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Journal of Oceanography

, Volume 75, Issue 5, pp 441–462 | Cite as

CMIP5 model analysis of future changes in ocean net primary production focusing on differences among individual oceans and models

  • Yuki Nakamura
  • Akira OkaEmail author
Original Article
  • 295 Downloads

Abstract

Previous modeling studies have shown that global primary production will decrease in the future because stratification caused by global warming will reduce the supply of nutrients from the deep ocean. Previous studies have primarily emphasized the importance of nutrient limitation when explaining changes in primary production; however, phytoplankton growth is actually determined by temperature, light, and nutrient limitations. Moreover, although future changes in primary production differ depending on the area, it is not well understood how these mechanisms differ among oceans. The purpose of this study is to quantitatively evaluate the contribution of each limitation factor to explaining future changes in primary production in individual oceans using nine Coupled Model Intercomparison Project Phase 5 (CMIP5) models. First, for each model, we calculate the temperature, light, and nutrient limitations, which are not directly available from CMIP5 output data. Next, we quantitatively evaluate the main drivers of changes in primary production not only for the global ocean, but also separately for low latitudes, the North Atlantic, the North Pacific, the Arctic, and the Southern Ocean. Via a quantitative evaluation of the limitation factors of primary production, we show that, in addition to nutrient limitation, future changes in primary production due to global warming are controlled by warming-induced enhancement of phytoplankton growth and decreasing biomass caused by enhanced grazing. Moreover, we show that future changes in primary production and its mechanisms differ among the various ocean basins.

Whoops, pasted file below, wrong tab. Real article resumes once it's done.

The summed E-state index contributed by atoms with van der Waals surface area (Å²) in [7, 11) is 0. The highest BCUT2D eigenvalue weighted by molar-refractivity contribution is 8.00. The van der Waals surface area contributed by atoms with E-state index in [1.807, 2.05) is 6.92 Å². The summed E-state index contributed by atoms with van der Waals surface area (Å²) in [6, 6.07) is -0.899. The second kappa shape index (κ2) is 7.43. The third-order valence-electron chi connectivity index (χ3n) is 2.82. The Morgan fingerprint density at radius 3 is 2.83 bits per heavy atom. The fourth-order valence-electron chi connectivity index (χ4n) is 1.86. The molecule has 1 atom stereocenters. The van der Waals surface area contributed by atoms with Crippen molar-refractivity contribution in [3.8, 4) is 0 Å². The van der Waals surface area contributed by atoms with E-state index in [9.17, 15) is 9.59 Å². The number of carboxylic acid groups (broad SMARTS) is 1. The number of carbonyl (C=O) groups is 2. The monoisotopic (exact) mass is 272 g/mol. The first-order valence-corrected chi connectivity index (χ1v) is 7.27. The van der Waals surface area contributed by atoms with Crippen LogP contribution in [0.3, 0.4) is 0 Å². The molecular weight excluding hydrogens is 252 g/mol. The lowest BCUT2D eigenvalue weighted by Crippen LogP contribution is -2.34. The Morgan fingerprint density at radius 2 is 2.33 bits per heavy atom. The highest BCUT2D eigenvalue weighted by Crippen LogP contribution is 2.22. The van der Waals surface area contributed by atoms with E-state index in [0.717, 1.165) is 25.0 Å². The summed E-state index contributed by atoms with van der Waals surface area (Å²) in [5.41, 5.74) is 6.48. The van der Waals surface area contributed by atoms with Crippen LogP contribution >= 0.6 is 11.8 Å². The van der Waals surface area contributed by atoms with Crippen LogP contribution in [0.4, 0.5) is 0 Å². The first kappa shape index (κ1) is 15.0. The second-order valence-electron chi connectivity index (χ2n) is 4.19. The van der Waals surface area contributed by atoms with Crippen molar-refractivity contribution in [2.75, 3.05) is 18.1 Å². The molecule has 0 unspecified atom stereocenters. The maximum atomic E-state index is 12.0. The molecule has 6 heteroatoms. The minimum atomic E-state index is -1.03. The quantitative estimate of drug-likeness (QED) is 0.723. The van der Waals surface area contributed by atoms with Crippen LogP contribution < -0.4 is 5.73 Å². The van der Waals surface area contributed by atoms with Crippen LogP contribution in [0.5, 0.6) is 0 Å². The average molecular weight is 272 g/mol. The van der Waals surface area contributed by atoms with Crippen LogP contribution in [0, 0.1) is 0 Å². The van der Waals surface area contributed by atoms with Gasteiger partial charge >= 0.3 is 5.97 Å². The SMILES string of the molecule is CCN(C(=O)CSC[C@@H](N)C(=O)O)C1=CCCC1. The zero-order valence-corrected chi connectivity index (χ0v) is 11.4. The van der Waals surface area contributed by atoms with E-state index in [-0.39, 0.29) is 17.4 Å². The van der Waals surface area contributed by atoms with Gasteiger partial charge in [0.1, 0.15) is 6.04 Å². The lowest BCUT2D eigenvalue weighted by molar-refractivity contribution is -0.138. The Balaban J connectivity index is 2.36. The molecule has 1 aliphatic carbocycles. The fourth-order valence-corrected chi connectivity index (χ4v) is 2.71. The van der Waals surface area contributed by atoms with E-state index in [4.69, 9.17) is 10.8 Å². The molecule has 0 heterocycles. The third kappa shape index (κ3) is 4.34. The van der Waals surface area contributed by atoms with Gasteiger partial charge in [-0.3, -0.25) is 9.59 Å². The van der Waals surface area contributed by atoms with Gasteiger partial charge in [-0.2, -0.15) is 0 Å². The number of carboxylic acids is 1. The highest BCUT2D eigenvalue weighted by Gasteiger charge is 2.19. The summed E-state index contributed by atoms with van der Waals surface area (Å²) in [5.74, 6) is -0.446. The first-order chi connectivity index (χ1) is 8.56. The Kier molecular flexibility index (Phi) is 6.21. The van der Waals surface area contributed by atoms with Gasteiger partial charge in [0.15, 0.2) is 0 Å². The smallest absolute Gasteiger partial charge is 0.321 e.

Keywords

Primary production Marine ecosystem CMIP5 Global warming Ocean biogeochemical model 

Notes

Acknowledgements

The authors thank Dr. James Christian for his handling and editing, which significantly improves the manuscript. They also thank three anonymous reviewers for their constructive comments. Discussions with members of Ocean System Modeling, Division of Climate System Research, AORI are also appreciated. A.O is supported by KAKENHI JP17H06323 and JP16H01588.

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Copyright information

© The Oceanographic Society of Japan and Springer Nature Singapore Pte Ltd. 2019

Authors and Affiliations

  1. 1.Atmosphere and Ocean Research Institute, The University of TokyoKashiwaJapan

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